The AP (6/3, Stobbe) reports that about “1.1 million Americans were living with the AIDS virus in 2008, an increase of about 71,000 from 2006,” according to a Centers for Disease Control and Prevention study published in Morbidity and Mortality Weekly Report Thursday.
HealthDay (6/3, Reinberg) reports that the CDC says that each year in the US, “some 50,000 people become newly infected with HIV. Over half of these new infections are among gay and bisexual men, and of these about 50 percent are African-American,” according to the report. In another report in the same issue of MMWR, the CDC “contends that gay and bisexual men might benefit from more frequent HIV testing.”
WebMD (6/2, Hendrick) explains that, according to the report, at the end of “2008, 75% of people living with HIV were men, and 65.7% of them were men who have sex with men.” HIV prevalence rates among “African-Americans were about eight times that of whites,” and HIV prevalence rates for “Hispanics or Latinos were about 2.5 times that of whites.” People between ages “13 and 24 have the highest percentage of undiagnosed HIV, at 58.9%.” The CDC says that the number of people living with HIV continues to rise primarily because of “highly effective drugs that allow people infected with HIV to live longer, healthier lives.”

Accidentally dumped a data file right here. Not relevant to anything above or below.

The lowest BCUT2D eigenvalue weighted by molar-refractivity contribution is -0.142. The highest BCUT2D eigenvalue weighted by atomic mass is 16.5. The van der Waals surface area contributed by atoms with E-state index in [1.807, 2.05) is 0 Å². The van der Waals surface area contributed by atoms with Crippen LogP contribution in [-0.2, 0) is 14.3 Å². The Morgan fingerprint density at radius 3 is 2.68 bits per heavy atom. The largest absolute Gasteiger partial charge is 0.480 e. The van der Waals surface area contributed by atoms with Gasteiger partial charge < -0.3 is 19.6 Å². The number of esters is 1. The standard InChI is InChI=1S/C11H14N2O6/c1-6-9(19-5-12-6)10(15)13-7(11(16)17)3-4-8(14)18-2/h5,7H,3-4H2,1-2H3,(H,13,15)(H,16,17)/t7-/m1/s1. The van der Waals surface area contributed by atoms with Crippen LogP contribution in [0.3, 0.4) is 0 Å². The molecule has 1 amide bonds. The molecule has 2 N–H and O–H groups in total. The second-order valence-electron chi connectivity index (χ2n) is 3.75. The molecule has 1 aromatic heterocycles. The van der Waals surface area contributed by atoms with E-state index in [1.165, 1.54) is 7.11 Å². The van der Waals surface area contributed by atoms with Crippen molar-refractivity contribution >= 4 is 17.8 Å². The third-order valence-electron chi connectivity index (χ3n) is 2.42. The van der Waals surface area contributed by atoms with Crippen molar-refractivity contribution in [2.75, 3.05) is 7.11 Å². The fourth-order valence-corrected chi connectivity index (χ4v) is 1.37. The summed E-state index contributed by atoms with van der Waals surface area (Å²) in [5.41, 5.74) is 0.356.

MedPage Today (6/2, Smith) reported that in the accompanying article, the CDC reported that an “estimated 1,178,350 people were living with HIV at the end of 2008, with an additional 594,496 having died from AIDS since 1981.” Of those currently living with HIV, the agency reported, “20.1% do not know they are infected, which means they are more likely to pass on the virus.” AFP (6/3) also covers the MMWR studies.